Of course, whether you believe his paintings can still be called ‘sentimental’ rather depends on your definition of the word and your appetite for human feeling. Let’s remember that we’re not talking about pretty pictures of chirpy orphans frolicking in golden fields; these are well-executed testaments of what it was like for girls as young as 10 (yes, 10) to leave home and work a 100-hour week for pennies so their own families might not starve to death. Of course, for Thackeray and men like him it wasn’t so much the “sentimentalism” that rankled but rather it’s application to images of human suffering. But then why not level the same criticism at the Old Masters?
Before the flowering of the British School in the 19th century buying a painting invariably meant buying an “Old Master”; a Dutch or Italian picture (of wildly varying age and quality) depicting say, ‘The Rape of the Sabine Women’, ‘The Massacre of the Innocents’ and of course the crucifixion of Christ. Each violent and tragic scene executed to elicit the greatest emotional response from the viewer. It is certainly fair to say that the gentlemen of the Victorian establishment were perfectly familiar with, and happy to look at, overwrought depictions of human suffering as long as the humans doing the suffering were the ones in the Bible and not the ones they themselves employed to clean, and sew, and bring up their kids for tuppence a week. A picture of a young carpenter being crucified for asking people to be nicer to each other? Fine. A picture of a penniless prostitute lying grief stricken at his feet? No problem. But ask this same flock to face images of contemporary miseries and they did not like it one bit. No doubt because they hit rather too close to home.
There is an unfortunate habit we all share of sometimes believing we’ve heard it all before, but we can never allow ourselves to forget the realities of life in domestic service for millions of young women in the 19th century, some of whom were our own flesh and blood.
I believe that Richard Redgrave’s paintings can only be fully appreciated and correctly appraised in the context of their time and with the tastes, attitudes, and moral mores of the day borne firmly in mind. As we have seen, unlike Millais, by the 1850’s Richard Redgrave had moved on from Biblical pictures (the original moralising genre) and was doing something genuinely new and illuminating, and I think it is enormously to his credit that he was more concerned about the fortunes of the living bodies of ordinary folk than any possible fate that awaited their souls in the Here After. But we should also remember that any working mid-19th century artist – even an A.R.A. as Redgrave then was – with a point to make, needed to present it in a way that wouldn’t frighten off potential patrons.
Redgrave knew how to approach and appeal to his audience, how their attention could be caught, their eyes opened to injustice and their hearts opened to charity. His was a necessarily genteel sort of appeal. It is highly unlikely that the art buying mid-19th century middle classes would have responded well to a Victorian Bob Geldof screaming “Give us your f***ing money!” This was back in a time when the public expected (even demanded) something very different of, and from, the artistes whose work they paid to see.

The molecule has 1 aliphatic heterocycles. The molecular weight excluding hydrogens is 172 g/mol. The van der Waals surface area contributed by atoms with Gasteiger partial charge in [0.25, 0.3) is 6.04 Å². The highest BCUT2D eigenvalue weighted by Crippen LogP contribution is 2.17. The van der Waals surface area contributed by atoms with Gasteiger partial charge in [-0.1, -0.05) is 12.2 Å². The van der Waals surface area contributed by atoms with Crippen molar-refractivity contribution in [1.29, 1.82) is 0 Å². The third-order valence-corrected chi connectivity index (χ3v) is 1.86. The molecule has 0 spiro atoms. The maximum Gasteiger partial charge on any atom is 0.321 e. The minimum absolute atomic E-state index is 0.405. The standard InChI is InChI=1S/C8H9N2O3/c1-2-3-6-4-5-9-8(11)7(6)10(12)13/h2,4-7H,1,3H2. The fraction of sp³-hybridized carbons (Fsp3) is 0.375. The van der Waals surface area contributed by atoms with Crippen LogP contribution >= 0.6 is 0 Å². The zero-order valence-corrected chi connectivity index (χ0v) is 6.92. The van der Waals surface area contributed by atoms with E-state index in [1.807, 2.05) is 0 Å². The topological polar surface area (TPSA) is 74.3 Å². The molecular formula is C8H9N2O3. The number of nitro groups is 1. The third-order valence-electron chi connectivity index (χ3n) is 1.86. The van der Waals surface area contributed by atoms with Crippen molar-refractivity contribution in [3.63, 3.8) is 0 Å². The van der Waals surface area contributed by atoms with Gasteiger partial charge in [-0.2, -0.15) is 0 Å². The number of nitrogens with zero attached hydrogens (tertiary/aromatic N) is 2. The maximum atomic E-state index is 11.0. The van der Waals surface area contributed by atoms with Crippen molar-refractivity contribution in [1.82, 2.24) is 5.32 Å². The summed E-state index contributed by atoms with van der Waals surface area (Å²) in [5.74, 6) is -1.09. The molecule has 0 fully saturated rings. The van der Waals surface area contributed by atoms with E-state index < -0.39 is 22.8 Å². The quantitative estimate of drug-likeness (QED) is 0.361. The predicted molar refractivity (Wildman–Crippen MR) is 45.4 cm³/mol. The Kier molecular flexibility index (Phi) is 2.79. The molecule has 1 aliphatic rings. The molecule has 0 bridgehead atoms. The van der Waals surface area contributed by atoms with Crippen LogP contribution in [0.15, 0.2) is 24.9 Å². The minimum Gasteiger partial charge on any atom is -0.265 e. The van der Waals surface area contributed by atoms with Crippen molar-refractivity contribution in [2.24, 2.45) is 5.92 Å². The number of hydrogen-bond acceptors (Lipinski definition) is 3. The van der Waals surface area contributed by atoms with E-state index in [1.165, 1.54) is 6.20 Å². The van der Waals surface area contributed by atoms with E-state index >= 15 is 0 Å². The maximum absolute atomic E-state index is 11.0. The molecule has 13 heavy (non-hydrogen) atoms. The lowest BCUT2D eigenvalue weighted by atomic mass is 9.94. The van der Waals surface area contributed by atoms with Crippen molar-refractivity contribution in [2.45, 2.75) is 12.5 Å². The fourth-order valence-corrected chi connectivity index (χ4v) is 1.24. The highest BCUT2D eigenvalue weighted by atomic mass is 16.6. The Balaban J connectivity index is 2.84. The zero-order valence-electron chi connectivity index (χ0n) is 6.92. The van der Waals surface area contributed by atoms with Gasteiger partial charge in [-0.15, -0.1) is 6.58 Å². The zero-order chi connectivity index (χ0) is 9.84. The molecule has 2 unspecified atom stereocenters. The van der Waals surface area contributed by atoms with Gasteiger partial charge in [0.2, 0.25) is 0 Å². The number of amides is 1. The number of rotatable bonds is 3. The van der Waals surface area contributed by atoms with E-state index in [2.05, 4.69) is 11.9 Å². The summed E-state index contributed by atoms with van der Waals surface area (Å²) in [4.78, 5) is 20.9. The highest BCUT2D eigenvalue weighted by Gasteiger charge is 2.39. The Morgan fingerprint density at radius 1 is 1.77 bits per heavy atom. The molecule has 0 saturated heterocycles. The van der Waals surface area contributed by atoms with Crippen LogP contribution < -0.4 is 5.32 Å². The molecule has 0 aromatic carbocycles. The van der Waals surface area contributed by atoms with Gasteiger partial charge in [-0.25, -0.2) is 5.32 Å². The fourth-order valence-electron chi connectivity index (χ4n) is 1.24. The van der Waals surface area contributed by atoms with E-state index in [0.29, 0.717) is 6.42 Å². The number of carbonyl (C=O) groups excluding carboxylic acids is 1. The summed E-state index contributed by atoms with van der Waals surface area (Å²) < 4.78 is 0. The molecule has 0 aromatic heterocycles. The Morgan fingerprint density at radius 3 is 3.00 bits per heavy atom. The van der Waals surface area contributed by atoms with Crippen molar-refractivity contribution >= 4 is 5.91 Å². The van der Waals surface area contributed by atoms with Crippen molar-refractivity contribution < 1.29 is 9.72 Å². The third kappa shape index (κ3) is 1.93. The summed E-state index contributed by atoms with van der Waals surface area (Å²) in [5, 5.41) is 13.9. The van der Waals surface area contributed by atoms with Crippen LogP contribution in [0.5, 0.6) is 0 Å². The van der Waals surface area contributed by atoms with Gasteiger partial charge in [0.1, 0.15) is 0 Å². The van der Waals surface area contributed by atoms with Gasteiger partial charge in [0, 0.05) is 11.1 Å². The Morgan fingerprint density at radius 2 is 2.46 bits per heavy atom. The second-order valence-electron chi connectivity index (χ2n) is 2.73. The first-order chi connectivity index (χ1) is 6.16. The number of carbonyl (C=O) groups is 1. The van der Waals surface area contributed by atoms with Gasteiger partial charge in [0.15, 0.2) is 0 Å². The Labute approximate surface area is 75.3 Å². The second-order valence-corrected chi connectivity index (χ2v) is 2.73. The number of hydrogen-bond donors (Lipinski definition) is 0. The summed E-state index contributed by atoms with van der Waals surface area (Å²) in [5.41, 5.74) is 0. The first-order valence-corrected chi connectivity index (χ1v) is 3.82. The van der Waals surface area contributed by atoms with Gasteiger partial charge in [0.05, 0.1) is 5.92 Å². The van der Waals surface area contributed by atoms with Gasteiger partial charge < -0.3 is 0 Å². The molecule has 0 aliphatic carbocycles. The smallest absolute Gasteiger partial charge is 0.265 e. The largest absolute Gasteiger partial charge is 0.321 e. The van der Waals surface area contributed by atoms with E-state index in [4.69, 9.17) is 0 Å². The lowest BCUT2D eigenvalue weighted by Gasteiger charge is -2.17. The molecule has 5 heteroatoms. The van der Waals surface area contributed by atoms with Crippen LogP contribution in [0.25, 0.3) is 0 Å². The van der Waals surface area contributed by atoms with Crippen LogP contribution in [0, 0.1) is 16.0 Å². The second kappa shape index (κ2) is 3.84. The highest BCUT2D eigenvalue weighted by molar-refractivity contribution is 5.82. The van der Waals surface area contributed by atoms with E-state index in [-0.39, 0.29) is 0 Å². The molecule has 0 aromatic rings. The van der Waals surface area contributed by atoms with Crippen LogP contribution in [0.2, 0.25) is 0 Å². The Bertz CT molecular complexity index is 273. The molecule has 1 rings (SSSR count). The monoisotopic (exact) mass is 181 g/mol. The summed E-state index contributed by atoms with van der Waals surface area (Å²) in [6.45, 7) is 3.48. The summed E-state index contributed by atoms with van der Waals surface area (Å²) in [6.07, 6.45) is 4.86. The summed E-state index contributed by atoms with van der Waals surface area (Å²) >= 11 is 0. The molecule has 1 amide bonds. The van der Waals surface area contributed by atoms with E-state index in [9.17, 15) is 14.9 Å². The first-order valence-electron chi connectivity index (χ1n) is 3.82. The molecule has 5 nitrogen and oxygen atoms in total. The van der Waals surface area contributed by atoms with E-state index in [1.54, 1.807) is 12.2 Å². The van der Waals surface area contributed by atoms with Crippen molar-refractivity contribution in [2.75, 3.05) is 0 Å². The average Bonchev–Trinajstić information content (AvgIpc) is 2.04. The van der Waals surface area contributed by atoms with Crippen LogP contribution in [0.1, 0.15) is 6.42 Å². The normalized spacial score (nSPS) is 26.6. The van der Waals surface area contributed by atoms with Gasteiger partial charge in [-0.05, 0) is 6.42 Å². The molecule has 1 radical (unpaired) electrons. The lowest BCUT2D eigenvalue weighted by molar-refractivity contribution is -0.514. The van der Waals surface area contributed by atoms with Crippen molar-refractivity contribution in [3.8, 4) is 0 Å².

When the most famous actor of the day, William Macready burst through a door onto the stage at Drury Lane every night to the sound of a howling wind and handfuls of fake snow, his legs broadly akimbo, bellowing “tis I!” I can guarantee that no one in the audience muttered… “Hmmm, that was a bit melodramatic”. They gasped and said, “Wow, this guy’s great!”
In the 1850s melodrama was drama and to the Victorians it would have felt no less authentic than the ‘kitchen sink’ variety did to audiences in the 1950s. That was the way the Victorians took their drama; melodramatically. And their art, and their prose, and even their correspondence. Look at this extract from a letter sent by Charles Dickens to William Macready in 1847…
“The multitude of tokens by which I know you for a great man, the swelling within me of my love for you, the pride I have in you, the majestic reflection I see in you of the passions and affections that make up our mystery, throw me into a strange kind of transport that has no expression but in a mute sense of an attachment which in truth and fervency is worthy of its subject.”
In the 21st century, can you imagine J.D. Salinger sending a note like that to George Clooney? Of course not. Very, very different times. If anything, Redgrave’s pictures were pouring it mild (as Edmund Sparkler in Andrew Davies’ brilliant BBC adaptation of ‘Little Dorrit’ would say); the desolate figure of the governess being quite the most discreet representation of working-class drudgery it’s possible to imagine.
In the end though what is so wrong about a being a bit sentimental? Is there such a thing as too much sympathy and compassion? Certainly, prior to 1850 there was precious little of either for London’s poverty-stricken masses, the prevailing wisdom of the time being that they only had themselves to blame for their predicament.
Richard Redgrave’s estimable paintings and admirable convictions filled the void between the 18th century social criticism of Hogarth and the social realism of Frank Holl, Luke Fildes and Hubert Herkomer a century later. For his groundbreaking work both on and away from his easel he deserves to be celebrated as a true Renaissance Man of Victorian Britain.
By Gavin Claxton © Academy Fine Paintings Ltd 2020